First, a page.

Where children used to wander with eyes filled with wonder by shelves stocked with toys almost to the ceiling, drivers for the ride-sharing service Lyft can bring their cars for oil changes and other maintenance.
Lyft has converted a former Toys R Us store at 1240 W. Morena Blvd.into its first Drive Center in San Diego County and its fifth in the nation.
“We know that maintaining a vehicle can add up and our goal is to service drivers’ vehicles in a timely and affordable way so they can get back on the road,” said Hao Meng, Lyft general manager for Southern California.
San Diego Is Biggest Center
Lyft also has Drive Centers in San Francisco, Austin, Denver and Phoenix, although the San Diego center is the biggest.
‘Maintaining a vehicle for a driver can really add up, both from time and expenses,” Meng said. “It becomes especially critical to get your repairs completed in a timely and affordable manner.”
Lyft’s ride service competitor, Uber, provides similar services through its Uber Greenlight program but at existing service stations instead of having its own service center.
Lyft declined to say how much it spent on the renovations or how many drivers the company has in San Diego, but Meng said the Driver Center has a staff of 20.
The interior of the former toy store was completely redone by Lyft.
Although Lyft stopped short of actually gutting the building, vinyl flooring and cash register check-out stands were removed and four garage-style roll-up doors were installed on the south side of the building.
The vehicle service area to the rear of the building area takes up about 26,000 square feet.
The lounge — what Lyft calls its driver support area — takes up 4,187 square feet at what was once the front entrance to Toys R Us with an additional 4,886 square feet converted into office space for Lyft’s San Diego operations.
Free Wi-Fi service is provided, along with snacks and coffee where drivers can relax, socialize or work on their laptop computers.
Part of an interior brick wall at the north end of the lounge/office area is covered with a huge sign in Lyft’s pink and black color scheme that reads “Sunny, sunny San Diego America’s Finest City.”
People entering the lounge are greeting with a pink neon-lit “hello sign.”
The exterior of the building is painted gray and white, with a wrap-around mural created by San Diego artist Celeste Byers covering the front and part of a side wall.
The service area is designed to function more like a race car pit stop than a standard car repair shop.
Like a Pit Crew
“We have several technicians working simultaneously to complete the repair work efficiently,” Meng said. “Our goal is to get it done as fast as humanly possible.”
Drivers pull into the service area through the garage doors and a crew goes to work.
There’s a separate area for diagnostics, but for repairs and regular service like oil changes, the cars line up in front a lift and Lyft crews go to work.
Tools are kept arrayed on racks next to the car lifts for easy access instead of in tool boxes.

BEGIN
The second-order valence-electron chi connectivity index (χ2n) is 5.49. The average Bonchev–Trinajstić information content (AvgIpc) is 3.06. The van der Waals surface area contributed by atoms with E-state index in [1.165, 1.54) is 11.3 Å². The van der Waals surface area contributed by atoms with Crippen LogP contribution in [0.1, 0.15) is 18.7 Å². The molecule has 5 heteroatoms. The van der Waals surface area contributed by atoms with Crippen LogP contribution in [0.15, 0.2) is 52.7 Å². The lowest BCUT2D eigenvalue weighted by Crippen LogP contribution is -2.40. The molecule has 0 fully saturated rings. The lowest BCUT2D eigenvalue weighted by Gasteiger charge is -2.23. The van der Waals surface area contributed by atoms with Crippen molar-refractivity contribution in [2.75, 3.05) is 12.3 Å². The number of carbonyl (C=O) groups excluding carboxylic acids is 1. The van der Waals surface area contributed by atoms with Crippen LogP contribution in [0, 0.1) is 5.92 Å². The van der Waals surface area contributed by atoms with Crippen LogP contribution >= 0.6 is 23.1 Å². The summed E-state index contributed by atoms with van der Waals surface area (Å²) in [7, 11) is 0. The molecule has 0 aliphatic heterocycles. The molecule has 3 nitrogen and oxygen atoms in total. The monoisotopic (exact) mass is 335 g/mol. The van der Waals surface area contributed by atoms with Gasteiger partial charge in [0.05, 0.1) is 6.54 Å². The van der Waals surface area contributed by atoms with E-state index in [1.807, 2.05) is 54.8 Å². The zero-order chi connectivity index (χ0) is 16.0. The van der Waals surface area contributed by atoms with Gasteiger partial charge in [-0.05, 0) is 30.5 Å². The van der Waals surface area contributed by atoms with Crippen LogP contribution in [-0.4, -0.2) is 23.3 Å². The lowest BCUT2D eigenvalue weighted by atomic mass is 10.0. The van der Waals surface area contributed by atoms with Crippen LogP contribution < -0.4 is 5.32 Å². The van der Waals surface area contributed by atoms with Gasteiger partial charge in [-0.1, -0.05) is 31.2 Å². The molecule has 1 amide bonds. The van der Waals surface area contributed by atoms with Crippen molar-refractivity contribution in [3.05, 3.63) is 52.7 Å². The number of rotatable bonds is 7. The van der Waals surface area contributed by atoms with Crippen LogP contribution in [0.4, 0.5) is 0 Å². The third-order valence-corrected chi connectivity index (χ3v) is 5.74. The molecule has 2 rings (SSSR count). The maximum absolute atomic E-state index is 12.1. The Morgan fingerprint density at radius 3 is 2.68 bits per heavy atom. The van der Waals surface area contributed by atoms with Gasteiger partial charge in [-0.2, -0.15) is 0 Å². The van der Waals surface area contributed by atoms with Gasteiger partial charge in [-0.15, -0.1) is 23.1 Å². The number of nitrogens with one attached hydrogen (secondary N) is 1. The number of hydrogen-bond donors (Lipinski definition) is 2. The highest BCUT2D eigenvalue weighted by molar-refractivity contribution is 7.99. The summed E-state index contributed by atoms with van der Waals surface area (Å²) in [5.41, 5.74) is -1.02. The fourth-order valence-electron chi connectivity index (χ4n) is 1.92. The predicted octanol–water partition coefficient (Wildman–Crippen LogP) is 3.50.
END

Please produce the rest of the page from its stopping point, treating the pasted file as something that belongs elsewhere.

Replacement parts are at the ready for mechanics to grab quickly from movable shelves that are about waist high.
“You’re not going to have to look through a bunch of tools to find something,” said Chris Buller, head of vehicle service field operations.
Lyft drivers register their cars with the service, so mechanics have a good idea what they’ll need when drivers arrive.
“We have the data. We know all the cars that are here,” Buller said. “We know that cars are on our platform so we can have the right parts on our shelf.”
For the unexpected, Lyft has an arrangement with a nearby auto supply store to deliver any needed part within 10 minutes, Buller said.
Appointments Are Encouraged
Although appointments aren’t mandatory, they’re encouraged.
Buller was reluctant to say how long typical repairs would take, but he said it would be faster than in a conventional shop, adding that “it’s very rare that a car stays overnight.”
“Absolutely, our goal is for that never to happen,” Buller said.
Meng said another goal is to keep prices lower than drivers would pay elsewhere, adding that a full synthetic oil change would cost $49.99.
“This is such a fantastic service for drivers like me to be able to keep our cars in good shape,” said Alfred Porche III, a veteran of the war in Iraq who has been driving for Lyft for more than three years.
Besides servicing the vehicles of current drivers, people who want to work as drivers but don’t own their own car can rent one at the service center through Lyft’s Express Drive program at the center.
A rental partner, Flexdrive, provides the vehicles, which include a fleet of hybrids.
Later this year, Lyft will add collision repair to Driver Center services, Buller said.
Big-Box Space Is Hot Commodity in S.D.
Unlike what’s happening elsewhere where former big-box stores remain vacant, they’re hot commodities in San Diego County, said Craig Killman, an executive vice president with the commercial real estate brokerage JLL.
“There aren’t enough vacancies from my perspective because I have big-box occupiers that I can’t find space for,” Killman said. “They’re just not available. San Diego never got overbuilt from the big-box perspective.”
When big box stores do become vacant, most are quickly taken over by someone else or torn down to make room for something else as Seritage Growth Properties is doing at Westfield UTC.
The company razed a former Sears store and is replacing it with a collection of smaller stores it’s calling The Collection at UTC that will include an upscale Equinox Fitness.